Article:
The three-week arts festival, which takes place at different venues in more than a dozen city neighborhoods, kicks off Sept. 24 with performance artist Denny Dent, who creates giant-sized pop art and is described as "the world's only Rock & Roll painter."
Before the doors close on this festival Oct. 13, you'll be able to indulge -- often for free or almost always at discount -- in anything from opera and sculpture to "cocktail choreography," gallery hops and performance poetry. A total of 50-plus local arts groups are participating in order to better showcase the diversity of the arts community in the region -- theater, dance, music, museums -- all tailored to young adults and the family audience.
Everyone, from large museums to fringe theatrical troupes, is involved in the cultural craziness.
"It's the idea of Lori Wellinghoff," says Lisa Mullins, executive director of Enjoy the Arts. "It was born of the challenge I issued that we not commemorate our 20th anniversary by having a black-tie event but by doing something that was all about our mission."
Wellinghoff is a volunteer who, with help from the Fine Arts Fund, organized the entire three-week shebang. The concept was hatched in March -- "We work fast," laughs Mullins.
"We sent a request for proposals to arts organizations large and small, established and emerging," Mullins recalls. "We knew the idea of 20/20 wouldn't fly without a buy-in from the arts community, and the response has just been fantastic."
Among the offbeat offerings of 20/20 are an all-night scavenger hunt at the Cincin-nati Art Museum involving the museum's nude sculptures. Be careful where you reach.
There's fun for the family, as well. An Omnimax Film Festival, for instance, features a unique one-night screening of three of the most popular Omnimax nature films ever shown at Cincinnati Museum Center: Blue Planet, The Living Sea and Everest.
Enjoy the Arts was pioneered by the late Irma Lazarus to make the arts more appealing and accessible to students and young people. Both Enjoy the Arts and START are programs that exist year-round for full-time students and people age 30 and under. The cost of membership is $25 for Enjoy the Arts, the student program, and $40 for START, the non-student program.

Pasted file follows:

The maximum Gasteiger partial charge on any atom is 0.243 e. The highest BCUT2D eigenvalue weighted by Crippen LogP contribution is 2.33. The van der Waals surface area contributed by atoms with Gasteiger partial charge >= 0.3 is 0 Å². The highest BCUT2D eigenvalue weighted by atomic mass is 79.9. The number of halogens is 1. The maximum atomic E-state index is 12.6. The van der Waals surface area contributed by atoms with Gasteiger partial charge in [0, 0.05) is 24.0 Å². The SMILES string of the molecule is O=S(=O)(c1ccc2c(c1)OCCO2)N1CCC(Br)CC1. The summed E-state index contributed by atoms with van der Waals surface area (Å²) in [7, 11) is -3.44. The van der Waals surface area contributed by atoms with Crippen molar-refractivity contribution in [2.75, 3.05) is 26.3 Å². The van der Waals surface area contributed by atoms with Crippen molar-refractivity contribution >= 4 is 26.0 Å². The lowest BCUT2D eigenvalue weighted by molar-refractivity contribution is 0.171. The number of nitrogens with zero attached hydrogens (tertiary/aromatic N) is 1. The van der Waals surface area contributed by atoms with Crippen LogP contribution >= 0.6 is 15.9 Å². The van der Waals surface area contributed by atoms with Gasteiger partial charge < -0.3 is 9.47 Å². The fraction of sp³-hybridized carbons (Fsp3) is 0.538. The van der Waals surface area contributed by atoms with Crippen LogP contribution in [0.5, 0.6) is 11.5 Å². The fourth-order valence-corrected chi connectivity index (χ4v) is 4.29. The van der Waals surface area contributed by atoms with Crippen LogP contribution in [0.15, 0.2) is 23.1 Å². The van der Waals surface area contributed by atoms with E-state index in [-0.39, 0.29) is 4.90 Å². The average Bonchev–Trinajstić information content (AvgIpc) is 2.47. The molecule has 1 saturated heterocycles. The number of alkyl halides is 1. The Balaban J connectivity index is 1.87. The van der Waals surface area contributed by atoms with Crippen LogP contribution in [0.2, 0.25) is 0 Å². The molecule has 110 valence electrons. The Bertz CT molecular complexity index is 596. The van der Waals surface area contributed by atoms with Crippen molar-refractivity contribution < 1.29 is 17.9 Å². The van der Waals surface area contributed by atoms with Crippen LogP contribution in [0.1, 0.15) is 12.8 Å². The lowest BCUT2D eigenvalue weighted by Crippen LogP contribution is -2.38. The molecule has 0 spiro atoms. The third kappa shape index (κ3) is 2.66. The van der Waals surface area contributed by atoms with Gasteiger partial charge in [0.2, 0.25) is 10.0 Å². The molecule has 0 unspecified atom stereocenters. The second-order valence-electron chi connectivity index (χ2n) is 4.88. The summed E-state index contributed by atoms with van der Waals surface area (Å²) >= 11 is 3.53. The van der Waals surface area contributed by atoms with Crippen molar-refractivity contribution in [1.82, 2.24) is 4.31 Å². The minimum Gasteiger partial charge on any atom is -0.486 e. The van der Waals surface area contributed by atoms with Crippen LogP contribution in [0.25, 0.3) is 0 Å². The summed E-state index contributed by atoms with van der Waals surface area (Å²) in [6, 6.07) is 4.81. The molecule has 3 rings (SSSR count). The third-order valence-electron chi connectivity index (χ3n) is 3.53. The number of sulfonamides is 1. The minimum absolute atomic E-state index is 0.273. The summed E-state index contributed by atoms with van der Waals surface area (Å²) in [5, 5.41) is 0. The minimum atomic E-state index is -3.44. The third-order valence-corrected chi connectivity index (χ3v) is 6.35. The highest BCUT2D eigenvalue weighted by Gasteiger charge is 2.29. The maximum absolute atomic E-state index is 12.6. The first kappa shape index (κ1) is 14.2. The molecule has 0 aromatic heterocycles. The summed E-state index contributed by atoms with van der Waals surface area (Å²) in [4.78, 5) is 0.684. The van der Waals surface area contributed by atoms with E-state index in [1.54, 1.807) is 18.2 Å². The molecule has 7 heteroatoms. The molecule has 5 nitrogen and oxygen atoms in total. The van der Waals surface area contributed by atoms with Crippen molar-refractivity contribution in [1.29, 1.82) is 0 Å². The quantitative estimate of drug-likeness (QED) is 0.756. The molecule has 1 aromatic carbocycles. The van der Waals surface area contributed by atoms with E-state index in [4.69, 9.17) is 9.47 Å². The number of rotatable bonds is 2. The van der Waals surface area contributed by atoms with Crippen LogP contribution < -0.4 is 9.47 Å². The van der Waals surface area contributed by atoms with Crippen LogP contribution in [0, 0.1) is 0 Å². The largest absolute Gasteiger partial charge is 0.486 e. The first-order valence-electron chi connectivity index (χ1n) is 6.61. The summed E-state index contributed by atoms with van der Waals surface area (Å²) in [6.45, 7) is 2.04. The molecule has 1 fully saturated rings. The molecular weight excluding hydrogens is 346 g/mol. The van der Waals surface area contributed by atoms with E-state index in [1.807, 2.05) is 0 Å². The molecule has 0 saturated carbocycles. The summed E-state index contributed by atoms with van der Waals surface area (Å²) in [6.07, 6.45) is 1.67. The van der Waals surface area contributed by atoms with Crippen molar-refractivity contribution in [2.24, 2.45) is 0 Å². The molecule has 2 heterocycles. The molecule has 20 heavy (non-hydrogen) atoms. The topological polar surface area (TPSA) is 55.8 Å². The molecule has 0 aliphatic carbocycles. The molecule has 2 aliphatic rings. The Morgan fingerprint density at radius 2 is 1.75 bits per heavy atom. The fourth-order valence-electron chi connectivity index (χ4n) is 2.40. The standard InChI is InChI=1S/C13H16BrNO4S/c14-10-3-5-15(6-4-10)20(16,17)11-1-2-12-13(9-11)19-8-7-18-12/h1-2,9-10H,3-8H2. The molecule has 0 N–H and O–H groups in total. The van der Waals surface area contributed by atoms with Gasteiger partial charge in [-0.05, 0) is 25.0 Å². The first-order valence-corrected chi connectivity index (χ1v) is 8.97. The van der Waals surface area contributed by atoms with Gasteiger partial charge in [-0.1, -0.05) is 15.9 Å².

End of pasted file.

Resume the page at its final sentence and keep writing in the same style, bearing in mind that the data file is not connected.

Fear not if you're neither a student nor under 30. For the 20 days and nights that begin Sept. 24, you can purchase a "Passport" for $50. If you attended every event, the "Passport" would provide hundreds of dollars in savings.
"We wanted to equip people who don't qualify for either of our programs so they can be members for the duration of the event," says Mullins, who points out many events are conveniently clustered in certain city neighborhoods on certain days. "We want to drive people to the arts in droves."
Of course, if you're a student or under 30, an ETA or START membership is the way to go. It's cheaper, lasts a year and the participating arts organizations in 20/20 are extending other perks to members all through the year.
Mullins sees this festival as the perfect launch for the fall arts season.
"Art is a common denominator," she says, adding that she also sees a future for the festival beyond this year's 20th-anniversary celebration. The hip urban event, she says, could stretch one day into a Spoleto Festival on steroids. (Spoleto is the famed cultural arts festival held annually in Charleston, S.C.)
A few caveats: Tickets for 20/20 events must be purchased from the sponsoring organizations, not Enjoy the Arts; the Passport or ETA/START membership are the only things you can buy at the ETA offices. Passports aren't required for admission to individual events but simply provide a discount.
A full one-third of the 60 scheduled events are free.
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